MYRTLE BEACH, SC (WMBF) - South Carolina Gov. Mark Sanford had strong words against retail incentives packages during a visit to Myrtle Beach Tuesday.
Speaking at the Tanger Outlets on US-17 Tuesday morning, Sanford claimed such incentives aren't fair to businesses in the Palmetto State and help create an unfair retail market.
Sanford, along with South Carolina Policy Council President Ashley Landess, are calling the incentives handouts to help build certain retail shops in the state.
"What these do is just put some cash in the pockets of large and successful developers," Sanford explained. "So the question of an incentive is, is it an incentives or is it a freebie?"
Landess added, "Economists' research is clear: retail incentives are bad for business, bad for the economy and bad for our state."
Debate surrounds a $134 million package that would allow a retail facility in Jasper County and a smaller package involving a Bass Pro Shop in Greenville.
"I'd simply say that using more than $9 million in taxpayer funds - for the first time in South Carolina history - to prop up this large retail establishment [Bass Pro] would not only swallow up small businesses in the same line of work but also set a horrible precedent for years to come," Sanford said. "There is a Bass Pro Shop in Myrtle Beach that invested in South Carolina without a $9 million statewide incentives package."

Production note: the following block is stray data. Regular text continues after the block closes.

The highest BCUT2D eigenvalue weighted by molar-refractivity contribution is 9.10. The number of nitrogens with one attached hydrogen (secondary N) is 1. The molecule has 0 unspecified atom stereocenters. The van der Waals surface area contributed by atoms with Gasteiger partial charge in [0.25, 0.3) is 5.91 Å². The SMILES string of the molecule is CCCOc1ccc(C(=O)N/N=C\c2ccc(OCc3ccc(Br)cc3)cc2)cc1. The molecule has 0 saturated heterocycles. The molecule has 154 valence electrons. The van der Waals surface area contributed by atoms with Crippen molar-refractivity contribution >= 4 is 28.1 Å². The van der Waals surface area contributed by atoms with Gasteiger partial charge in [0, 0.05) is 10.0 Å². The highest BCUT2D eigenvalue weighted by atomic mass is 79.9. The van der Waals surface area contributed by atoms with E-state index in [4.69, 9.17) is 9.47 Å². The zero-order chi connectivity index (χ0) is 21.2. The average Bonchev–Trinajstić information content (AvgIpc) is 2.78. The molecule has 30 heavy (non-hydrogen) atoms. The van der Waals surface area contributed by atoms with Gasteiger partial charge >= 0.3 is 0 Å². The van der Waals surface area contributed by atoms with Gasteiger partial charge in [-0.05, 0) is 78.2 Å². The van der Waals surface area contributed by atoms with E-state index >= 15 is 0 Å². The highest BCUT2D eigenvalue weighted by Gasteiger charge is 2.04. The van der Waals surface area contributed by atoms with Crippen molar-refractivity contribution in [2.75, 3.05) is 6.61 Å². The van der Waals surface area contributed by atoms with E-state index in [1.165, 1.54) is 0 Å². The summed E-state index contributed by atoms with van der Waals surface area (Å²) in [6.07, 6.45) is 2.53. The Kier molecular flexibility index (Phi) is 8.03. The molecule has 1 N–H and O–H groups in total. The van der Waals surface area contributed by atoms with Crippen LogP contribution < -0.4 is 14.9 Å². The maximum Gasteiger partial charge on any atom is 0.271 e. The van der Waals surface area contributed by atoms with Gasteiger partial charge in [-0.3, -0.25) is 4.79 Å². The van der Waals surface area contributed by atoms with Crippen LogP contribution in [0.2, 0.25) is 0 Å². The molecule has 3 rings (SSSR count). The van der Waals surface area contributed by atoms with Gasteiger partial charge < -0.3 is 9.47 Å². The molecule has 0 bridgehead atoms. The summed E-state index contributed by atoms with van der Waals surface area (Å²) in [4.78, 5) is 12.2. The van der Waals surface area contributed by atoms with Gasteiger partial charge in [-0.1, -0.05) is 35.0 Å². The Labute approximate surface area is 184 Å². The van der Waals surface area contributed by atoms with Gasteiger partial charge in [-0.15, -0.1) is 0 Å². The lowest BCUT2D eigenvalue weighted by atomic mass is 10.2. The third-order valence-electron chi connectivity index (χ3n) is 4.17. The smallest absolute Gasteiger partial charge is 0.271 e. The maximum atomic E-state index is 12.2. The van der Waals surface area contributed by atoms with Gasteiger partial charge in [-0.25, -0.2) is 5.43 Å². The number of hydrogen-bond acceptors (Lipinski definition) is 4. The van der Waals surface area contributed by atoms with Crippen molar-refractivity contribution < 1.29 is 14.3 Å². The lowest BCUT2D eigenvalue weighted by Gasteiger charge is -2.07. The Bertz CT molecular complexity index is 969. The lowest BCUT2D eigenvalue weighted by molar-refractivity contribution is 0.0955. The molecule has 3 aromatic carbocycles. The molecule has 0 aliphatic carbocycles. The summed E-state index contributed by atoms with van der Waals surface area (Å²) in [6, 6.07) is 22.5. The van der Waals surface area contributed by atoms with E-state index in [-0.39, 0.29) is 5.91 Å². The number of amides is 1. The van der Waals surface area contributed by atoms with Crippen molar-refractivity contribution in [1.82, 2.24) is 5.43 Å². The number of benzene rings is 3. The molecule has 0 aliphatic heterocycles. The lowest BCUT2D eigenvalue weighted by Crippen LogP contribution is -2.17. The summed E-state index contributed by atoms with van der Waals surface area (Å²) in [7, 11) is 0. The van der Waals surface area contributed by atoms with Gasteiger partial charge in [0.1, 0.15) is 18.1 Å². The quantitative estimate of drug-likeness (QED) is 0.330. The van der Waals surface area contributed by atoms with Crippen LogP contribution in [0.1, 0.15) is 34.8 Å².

Sanford said developers don't need money from taxpayers if their plans are in order.
"It's important to recognize why we're at Tanger Outlet Center today, because where you stand on an issue is often reflected by where you are in fact standing," Sanford said. "Representatives from Tanger came to my office seven years ago asking for comparable incentives to those recently considered for the Okatie Crossings shopping mall in Jasper County. Tanger didn't receive the incentives they asked for, and yet they built anyway because the market was there."
Proponents to the incentives say they will bring jobs to the state. Sanford has pledged to veto legislation for the incentives.
"While the debate over Okatie Crossings may now have shifted, it's worth noting that this unprecedented legislation costing taxpayers over $100 million would have reset the clock on retail incentives, reshuffled jobs among retail shopping centers in the Lowcountry, and reinforced the dangerous tradition of allowing people in government to pick winners and losers in the marketplace," he said.